iOS App: Definest

I love words. This is the sum of a few reasons why I enjoy things like reading, writing, and teaching reading and writing. I’m kind of thrilled whenever I get the chance to learn (and actually remember) new words, too (favorites right now are “circumlocution” and “oeuvre“).

Problem is, I run into these words, normally, as I’m reading (“circumlocution” is definitely from Neverwhere) or watching a movie or even having a discussion (Thankfully, Neverwhere defines “circumlocution” for us: “It’s a way of speaking around something. A digression. Verbosity.”, 213), so I’m not particularly inclined to interrupt my enjoyment to look a word up and think about how to use it. The latter is enjoyable, too, but it’s a little bit like interrupting pizza with apple pie, then expecting to still be in the mood for pizza afterwards.

Definest seemed like a neat solution. I came across it while browsing education subs on Reddit the other day, and in the past, these sorts of recommendations have panned out nicely. Moreover, they’re usually for free apps, so if they don’t, it’s no big deal. Definest isn’t free, though; it costs 99 cents.

99 cents? Okay, that’s nothing.

Well, hey, I already know what it’s for, I thought, It sounds useful, and it can’t be that bad.

Shortly after downloading, I opened it do discover that, while it isn’t that bad, it’s not even that good.

Definest looks like little more than a limited dictionary app bundled with a limited flash card app. Its “saving grace” is perhaps its straightforward design: make a list, add words, click the words for the definitions. It’s about as quick as jotting down a sticky note, and it even does some of the work for you.

However:

  • If you want the definition right away, there’re a slew of dictionary apps and mobile sites out there. Take your pick. (Most of these are free.)
  • If you just want to quickly jot down a word or phrase, there’s Evernote, Google Drive, and basically any other thing-for-writing-words app that you can think of (most of those apps integrate pretty readily with others). This is barely a “feature” with most apps; it’s an expectation.
  • If you want to know how a word is pronounced, you had best be at least vaguely familiar with phonetic alphabets, since Definest’s built-in dictionary uses that. Unfortunately, no sound.
  • Other apps (many of which, again, integrate with other services quite nicely) like gFlash+ or Flashcards+ act more like flash cards (which is, logically, what Definest wants to be), and will even let you customize the “flip-side” with additional (or fewer) definitions, examples, and even pictures and sounds. Definest allows you to make “notes” in a separate “card” attached to the word (swipe and tap; tapping still just gives you the definition).

All of those things take some time, sure, but you don’t have to do them right away. Jot down the word. Do it later. The beauty of this (for me) is that some of these other apps let me save cards in the cloud and share them with other people (like my students); plus, the customization options (pictures, sounds, etc.) allow me to fit my own lessons and even fulfill curriculum expectations; I can use pictures to make LINCS flash cards. (Also, they cost nothing.)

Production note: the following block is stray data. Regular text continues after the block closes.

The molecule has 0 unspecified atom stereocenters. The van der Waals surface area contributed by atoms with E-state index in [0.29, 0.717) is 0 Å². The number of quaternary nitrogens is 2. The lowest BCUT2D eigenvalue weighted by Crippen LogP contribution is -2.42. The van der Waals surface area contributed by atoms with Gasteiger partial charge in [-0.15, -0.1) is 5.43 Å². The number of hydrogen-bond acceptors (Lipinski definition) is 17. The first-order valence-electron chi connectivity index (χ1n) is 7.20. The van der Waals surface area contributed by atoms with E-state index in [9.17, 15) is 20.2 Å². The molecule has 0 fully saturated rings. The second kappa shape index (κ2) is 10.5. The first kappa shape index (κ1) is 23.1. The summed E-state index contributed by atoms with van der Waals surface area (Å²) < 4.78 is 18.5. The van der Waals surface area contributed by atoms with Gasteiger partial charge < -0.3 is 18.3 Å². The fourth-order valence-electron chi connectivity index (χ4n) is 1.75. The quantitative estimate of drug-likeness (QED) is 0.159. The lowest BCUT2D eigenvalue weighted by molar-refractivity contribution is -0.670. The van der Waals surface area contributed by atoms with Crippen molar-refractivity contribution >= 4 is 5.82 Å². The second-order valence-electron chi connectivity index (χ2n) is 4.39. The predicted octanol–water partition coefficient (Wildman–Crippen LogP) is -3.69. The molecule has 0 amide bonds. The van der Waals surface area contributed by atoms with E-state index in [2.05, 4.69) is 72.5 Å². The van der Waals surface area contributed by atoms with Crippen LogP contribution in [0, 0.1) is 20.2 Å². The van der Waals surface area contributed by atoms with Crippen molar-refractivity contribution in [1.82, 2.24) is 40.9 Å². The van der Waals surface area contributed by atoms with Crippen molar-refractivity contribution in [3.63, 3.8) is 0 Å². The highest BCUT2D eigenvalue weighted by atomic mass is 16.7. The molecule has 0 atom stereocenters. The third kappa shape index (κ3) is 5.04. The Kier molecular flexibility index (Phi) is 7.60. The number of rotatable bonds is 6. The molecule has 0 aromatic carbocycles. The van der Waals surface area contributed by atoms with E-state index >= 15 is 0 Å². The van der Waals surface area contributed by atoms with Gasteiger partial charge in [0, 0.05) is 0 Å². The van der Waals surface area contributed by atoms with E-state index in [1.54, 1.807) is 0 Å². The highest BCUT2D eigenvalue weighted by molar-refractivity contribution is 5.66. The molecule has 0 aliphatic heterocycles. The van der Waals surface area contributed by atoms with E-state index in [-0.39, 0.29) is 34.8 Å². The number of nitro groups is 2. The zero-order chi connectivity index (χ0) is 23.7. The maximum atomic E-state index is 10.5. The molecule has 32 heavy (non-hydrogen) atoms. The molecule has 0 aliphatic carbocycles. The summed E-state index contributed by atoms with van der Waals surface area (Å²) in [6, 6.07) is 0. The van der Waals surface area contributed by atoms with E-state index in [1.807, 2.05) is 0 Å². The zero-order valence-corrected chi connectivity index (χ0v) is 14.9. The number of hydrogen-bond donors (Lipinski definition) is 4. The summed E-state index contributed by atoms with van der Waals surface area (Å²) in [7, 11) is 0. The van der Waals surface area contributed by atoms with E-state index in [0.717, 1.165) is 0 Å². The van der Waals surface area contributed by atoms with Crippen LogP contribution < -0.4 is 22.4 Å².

In spite of its simple, straightforward design, Definest seems no quicker than many other apps for recording words-for-later (at best, it’s seconds faster than a few of the more full-featured ones).

If you consider my earlier example, it’s sort of like trying to enjoy the pizza and the apple pie simultaneously by putting them in a blender.

I don’t know what I expected, but I’m keeping my eyes open for some cool improvements in future versions.

Symbaloo webmix: Traverse City Central Elementary School

Since being introduced to Symbaloo in 2010 at a Michigan Council of Teachers of English conference, I’ve had a webmix set as my homepage on almost every device I own. They look cool, and are a great way to collect and organize bookmarks online.

Late in this past trimester, I witnessed the time and trouble that many teachers – and myself – went through explaining to students where the link to a certain website was, or where it had been moved to. In addition to our “Student Utilities”, the TCAPS website also has numerous resources listed as “safe” for students, but includes many broken links and repeat entries.

Symbaloo (or most any online bookmark host) allowed me to take each of those links and place them in a “webmix” grid, where all resources can be accessed, even edited, on-the-fly. I felt this could be a great solution to part of the start-of-class time-sink we’ve experienced on test days or during Math Club “data collection” days. It didn’t take terribly long for me to set up (though a few of the initial options needed fixing, as I added tiles, so it took longer than it perhaps should have), and if you have an account with Symbaloo, you can import the webmix to your own account and edit it as you please. Without further ado, here it is: Traverse City Central Elementary School Symbaloo webmix

While it’s still a bit rough around the edges, all of the resources we’ve used this year are on it, and are labeled according to content area (ELA for English Language Arts, SCI for Science, SOC for Social Studies, MTH for Mathematics, and so on). The website can be accessed from any operating system, using any browser, on any device (including mobile phones and tablets)! There are even iOS Apps out there for Symbaloo.

I hope this is of some use to the Traverse City Central Elementary School students and staff with whom I’ve worked these past few months. If anybody has some suggestions for sites to add, remove, or fix, or any other ways to improve its presentation, please feel free to leave a comment. Thank you for a wonderful school year, and I hope you all have a fantastic summer break!